Oakley has been making the rounds due to his new book. From his early days playing alongside a young MJ to his rivalry with Charles Barkley, Oak isn’t holding anything back. Now, he’s going after his longtime teammate Ewing.

The 58-year-old was pressed by The Dan LeBatard Show with Stugotz about previous quotes he told CBS Sports about Ewing. According to LeBatard, Oakley once said, “The 90’s Knicks were held back by Patrick Ewing. He could never put us on his back like he should have because every [sign of] adversity, he ducked away from.”

Surprisingly, Oakley confirmed his previous statement and further explained how Big Pat cost the Knicks a chance at a title:

“You gotta be a guy with the IQ to know that when you get double-teamed, you’re supposed to pass the ball out. And I just learned [that from] playing against Hakeem Olajuwon in the Finals and over the years playing basketball. But that’s how we lost to Houston in the Finals. Because we’d double-team Hakeem and he’d pass the ball out to Sam Cassell [and he’d] hit a three, [or] Mario Elie [would] hit a three, but the ball moving made bodies move. … Patrick played the way he wanted to play.”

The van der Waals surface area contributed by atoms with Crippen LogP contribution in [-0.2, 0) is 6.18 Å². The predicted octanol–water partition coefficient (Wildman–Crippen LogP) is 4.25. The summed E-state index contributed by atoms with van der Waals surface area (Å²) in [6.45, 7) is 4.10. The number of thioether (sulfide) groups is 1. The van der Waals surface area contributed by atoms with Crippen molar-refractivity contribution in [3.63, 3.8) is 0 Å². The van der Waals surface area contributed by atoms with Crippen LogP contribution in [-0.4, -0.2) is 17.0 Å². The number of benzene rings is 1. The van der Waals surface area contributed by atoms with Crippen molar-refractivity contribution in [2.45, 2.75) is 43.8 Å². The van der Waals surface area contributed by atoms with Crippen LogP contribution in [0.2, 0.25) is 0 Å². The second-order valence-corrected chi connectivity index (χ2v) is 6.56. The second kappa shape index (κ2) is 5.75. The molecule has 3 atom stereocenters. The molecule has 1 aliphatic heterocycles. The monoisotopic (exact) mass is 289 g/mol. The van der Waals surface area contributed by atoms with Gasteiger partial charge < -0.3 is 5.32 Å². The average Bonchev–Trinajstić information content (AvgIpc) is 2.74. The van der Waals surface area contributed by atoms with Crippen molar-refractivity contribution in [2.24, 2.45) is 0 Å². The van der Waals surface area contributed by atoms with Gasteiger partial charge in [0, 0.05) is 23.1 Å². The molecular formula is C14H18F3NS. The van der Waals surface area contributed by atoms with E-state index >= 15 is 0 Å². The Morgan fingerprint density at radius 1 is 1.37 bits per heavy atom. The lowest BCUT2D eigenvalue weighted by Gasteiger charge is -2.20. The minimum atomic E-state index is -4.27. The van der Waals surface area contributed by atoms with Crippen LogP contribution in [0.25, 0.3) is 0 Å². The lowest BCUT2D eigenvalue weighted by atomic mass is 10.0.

Charles Oakley

Oakley also appeared on The Ariel Helwani Show to talk Ewing, saying how he and his teammates had a hard time respecting him during their time together in the Big Apple.

“If a guy has to question six or seven things out of 10 against your leader, that’s not good,” Oakley told Helwani. “He [Ewing] was hard to deal with, hard to play with. A lot of guys might not say that on-air, but they say it behind his back.”